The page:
• iterations (default: 100) is a parameter defining the number of independent tests to be performed, provided that in each iteration a variety of randomly chosen features and/or imposters’ texts is being assessed.
  • features (default: 0.5) indicates the share of features (e.g. words) to be randomly picked in each iteration. If the feature vector has 500 most frequent words, and the features parameter is set to the value 0.1, then in each iteration a random subset of 10% of the words (i.e. 50) is selected.
  • imposters (default: 0.5) is very similar to the features, except that it indicates the proportion of imposters’ texts to be randomly assessed. The default value 0.5 means that in each iteration one half of the texts is picked by the algorithm.

Some other, more techical, parameters can be found in the manual page of the function. Type help(imposters) for the details.

Certainly, the same applies to the imposters.optimize() function. The same parameters that were introduced immediately above, can be passed to the fine-tuning function, e.g.:

results = imposters(my_reference_set, distance = "wurzburg")

results1 = imposters(my_reference_set, distance = "wurzburg", imposters = 0.8)

Try all of them!


Eder, M. (2012). Computational stylistics and Biblical translation: How reliable can a dendrogram be? In Piotrowski, T. and Grabowski, Ł. (eds), The Translator and the Computer. Wrocław: WSF Press, pp. 155–70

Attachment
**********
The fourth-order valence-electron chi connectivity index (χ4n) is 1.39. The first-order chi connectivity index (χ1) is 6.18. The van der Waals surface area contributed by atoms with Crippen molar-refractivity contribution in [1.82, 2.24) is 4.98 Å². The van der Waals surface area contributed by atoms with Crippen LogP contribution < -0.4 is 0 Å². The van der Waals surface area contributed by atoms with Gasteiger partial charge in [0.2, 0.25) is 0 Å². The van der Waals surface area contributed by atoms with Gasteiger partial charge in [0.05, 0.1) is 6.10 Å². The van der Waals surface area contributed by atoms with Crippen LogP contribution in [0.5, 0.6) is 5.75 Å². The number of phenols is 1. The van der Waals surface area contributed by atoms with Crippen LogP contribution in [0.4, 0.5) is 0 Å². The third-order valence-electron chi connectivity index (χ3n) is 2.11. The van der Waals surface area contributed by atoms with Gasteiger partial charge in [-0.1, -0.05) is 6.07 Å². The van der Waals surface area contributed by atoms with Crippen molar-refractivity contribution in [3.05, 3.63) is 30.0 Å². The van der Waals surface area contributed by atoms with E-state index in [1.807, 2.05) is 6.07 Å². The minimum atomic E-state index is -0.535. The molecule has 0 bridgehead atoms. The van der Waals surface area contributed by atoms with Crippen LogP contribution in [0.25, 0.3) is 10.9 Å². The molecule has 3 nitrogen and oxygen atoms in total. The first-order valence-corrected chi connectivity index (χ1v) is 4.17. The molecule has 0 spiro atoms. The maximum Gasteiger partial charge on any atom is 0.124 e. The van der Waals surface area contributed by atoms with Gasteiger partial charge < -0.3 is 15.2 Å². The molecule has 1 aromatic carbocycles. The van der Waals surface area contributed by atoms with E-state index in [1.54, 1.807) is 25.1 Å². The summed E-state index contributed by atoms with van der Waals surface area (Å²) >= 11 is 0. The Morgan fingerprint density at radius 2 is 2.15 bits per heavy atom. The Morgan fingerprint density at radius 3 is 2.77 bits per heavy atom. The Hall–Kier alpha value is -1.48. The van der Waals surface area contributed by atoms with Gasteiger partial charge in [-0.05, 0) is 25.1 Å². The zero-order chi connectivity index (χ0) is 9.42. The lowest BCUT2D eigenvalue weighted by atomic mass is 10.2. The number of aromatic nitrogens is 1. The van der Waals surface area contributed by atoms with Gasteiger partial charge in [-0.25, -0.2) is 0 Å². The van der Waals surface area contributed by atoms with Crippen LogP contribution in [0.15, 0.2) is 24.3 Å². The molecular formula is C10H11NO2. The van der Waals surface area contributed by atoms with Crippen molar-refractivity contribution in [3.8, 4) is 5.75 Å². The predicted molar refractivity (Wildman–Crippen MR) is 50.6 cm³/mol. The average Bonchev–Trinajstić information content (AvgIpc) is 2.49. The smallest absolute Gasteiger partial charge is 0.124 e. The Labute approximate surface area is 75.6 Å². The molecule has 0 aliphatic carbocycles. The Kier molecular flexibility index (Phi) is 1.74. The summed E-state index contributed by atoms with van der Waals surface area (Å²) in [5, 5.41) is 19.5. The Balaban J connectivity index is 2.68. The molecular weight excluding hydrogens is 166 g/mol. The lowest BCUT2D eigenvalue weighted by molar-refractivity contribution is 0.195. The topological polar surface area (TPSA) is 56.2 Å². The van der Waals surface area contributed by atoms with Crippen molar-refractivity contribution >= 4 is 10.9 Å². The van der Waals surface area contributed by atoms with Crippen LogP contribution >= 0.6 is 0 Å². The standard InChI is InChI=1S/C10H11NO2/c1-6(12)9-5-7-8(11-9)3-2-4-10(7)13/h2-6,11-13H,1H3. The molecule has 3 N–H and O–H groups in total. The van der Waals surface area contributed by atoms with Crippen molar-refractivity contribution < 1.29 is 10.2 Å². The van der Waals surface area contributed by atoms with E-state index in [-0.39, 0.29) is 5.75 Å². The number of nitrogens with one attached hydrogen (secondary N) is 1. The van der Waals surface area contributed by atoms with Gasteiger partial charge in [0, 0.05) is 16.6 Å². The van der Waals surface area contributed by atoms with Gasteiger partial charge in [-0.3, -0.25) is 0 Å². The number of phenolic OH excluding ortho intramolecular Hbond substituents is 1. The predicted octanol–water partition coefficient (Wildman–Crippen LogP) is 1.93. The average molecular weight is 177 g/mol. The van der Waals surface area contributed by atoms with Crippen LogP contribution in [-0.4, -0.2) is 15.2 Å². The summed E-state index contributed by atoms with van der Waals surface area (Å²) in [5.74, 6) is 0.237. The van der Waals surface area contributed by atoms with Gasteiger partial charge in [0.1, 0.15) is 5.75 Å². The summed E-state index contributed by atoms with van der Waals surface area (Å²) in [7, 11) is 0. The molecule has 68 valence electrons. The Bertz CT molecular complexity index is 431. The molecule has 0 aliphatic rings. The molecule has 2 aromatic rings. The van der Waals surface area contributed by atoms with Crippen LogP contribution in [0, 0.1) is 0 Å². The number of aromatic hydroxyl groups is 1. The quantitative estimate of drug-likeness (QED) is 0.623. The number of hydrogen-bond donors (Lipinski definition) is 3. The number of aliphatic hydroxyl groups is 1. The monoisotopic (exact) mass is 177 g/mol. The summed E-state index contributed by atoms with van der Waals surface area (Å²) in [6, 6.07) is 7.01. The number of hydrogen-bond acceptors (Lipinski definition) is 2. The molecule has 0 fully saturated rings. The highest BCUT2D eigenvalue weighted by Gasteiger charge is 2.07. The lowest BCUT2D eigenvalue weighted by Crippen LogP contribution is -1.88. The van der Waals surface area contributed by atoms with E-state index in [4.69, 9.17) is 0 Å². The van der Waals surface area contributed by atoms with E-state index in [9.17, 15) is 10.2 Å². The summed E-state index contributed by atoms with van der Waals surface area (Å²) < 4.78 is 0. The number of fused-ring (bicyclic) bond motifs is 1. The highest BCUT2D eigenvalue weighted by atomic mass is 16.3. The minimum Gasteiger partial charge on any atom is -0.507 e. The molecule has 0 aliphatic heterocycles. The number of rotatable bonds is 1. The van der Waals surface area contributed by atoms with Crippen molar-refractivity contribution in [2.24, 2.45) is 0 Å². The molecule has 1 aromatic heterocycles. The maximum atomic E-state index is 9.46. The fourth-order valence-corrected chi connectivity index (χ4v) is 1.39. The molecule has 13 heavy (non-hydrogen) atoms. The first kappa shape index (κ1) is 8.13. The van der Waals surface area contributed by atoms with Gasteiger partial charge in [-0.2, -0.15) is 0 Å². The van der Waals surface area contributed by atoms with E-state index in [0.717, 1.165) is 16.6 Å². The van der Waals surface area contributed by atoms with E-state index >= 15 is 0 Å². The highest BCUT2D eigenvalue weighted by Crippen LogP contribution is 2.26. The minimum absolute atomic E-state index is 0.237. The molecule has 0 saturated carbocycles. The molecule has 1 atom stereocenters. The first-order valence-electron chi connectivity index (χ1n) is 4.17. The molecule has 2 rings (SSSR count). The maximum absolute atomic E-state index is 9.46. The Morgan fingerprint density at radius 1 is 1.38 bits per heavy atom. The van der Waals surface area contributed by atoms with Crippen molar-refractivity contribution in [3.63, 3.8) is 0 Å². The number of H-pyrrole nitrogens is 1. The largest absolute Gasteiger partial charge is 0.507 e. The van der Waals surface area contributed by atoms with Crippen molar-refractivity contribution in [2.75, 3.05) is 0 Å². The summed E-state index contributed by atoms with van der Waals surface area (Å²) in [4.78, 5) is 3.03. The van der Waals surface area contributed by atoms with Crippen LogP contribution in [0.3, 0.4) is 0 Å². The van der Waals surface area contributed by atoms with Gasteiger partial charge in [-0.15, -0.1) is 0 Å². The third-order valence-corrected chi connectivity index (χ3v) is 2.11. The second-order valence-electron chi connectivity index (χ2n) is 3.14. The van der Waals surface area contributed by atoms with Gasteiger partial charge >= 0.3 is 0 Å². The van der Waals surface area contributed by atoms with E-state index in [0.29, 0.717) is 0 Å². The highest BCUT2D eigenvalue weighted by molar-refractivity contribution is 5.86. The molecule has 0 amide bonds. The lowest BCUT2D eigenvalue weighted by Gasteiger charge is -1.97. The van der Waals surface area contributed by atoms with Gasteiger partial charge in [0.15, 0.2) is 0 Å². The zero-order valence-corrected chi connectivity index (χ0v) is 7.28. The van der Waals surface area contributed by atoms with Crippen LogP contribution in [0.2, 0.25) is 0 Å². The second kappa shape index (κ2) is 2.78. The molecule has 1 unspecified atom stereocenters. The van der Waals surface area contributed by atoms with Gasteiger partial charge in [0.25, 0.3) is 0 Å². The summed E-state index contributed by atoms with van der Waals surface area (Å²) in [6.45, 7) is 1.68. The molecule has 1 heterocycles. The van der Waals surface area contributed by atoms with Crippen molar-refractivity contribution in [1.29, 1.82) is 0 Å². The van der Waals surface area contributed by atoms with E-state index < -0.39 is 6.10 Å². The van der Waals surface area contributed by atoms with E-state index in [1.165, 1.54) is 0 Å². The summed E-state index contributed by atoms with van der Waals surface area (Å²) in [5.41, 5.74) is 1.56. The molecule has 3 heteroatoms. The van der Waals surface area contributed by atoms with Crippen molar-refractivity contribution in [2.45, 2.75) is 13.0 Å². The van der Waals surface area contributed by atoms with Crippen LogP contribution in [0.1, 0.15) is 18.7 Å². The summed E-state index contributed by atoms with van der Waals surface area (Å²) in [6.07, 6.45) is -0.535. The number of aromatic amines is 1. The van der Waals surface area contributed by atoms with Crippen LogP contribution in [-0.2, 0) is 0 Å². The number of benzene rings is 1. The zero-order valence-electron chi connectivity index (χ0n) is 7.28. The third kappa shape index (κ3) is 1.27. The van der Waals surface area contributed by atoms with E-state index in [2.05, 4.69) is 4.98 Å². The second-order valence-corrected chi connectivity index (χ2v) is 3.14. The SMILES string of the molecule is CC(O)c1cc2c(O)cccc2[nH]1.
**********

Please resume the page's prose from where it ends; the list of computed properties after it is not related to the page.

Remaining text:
Eder, M., Rybicki, J. and Kestemont, M. (2016). Stylometry with R: A package for computational text analysis. R Journal, 8(1): 107–21

Evert, S., Proisl, T., Jannidis, F., Reger, I., Pielström, S., Schöch, C. and Vitt, T. (2017). Understanding and explaining Delta measures for authorship attribution. Digital Scholarship in the Humanities, 32(suppl. 2): 4–16 doi:10.1093/llc/fqx023.

Juola, P. (2015). The Rowling case: A proposed standard protocol for authorship attribution. Digital Scholarship in the Humanities, 30(suppl. 1): 100–13 doi:10.1093/llc/fqv040.

Kestemont, M., Stover, J., Koppel, M., Karsdorp, F. and Daelemans, W. (2016a). Authenticating the writings of Julius Caesar. Expert Systems with Applications, 63: 86–96.

Kestemont, M., Stover, J., Koppel, M., Karsdorp, F. and Daelemans, W. (2016b). Authorship verification with the Ruzicka metric. In, Digital Humanities 2016: Conference Abstracts. Kraków: Jagiellonian University & Pedagogical University, pp. 246–49

Koppel, M. and Winter, Y. (2014). Determining if two documents are written by the same author. Journal of the Association for Information Science and Technology, 65(1): 178–87 doi:10.1002/asi.22954.

Peñas, A. and Rodrigo, A. (2011). A simple measure to assess non-response. In, Proceedings of the 49th Annual Meeting of the Association for Computational Linguistics: Human Language Technologies, vol. 1. Portland, Oregon, pp. 1415–24.

Stamatatos, E. (2006). Authorship attribution based on feature set subspacing ensembles. International Journal on Artificial Intelligence Tools, 15(05): 823–38 doi:10.1142/S0218213006002965.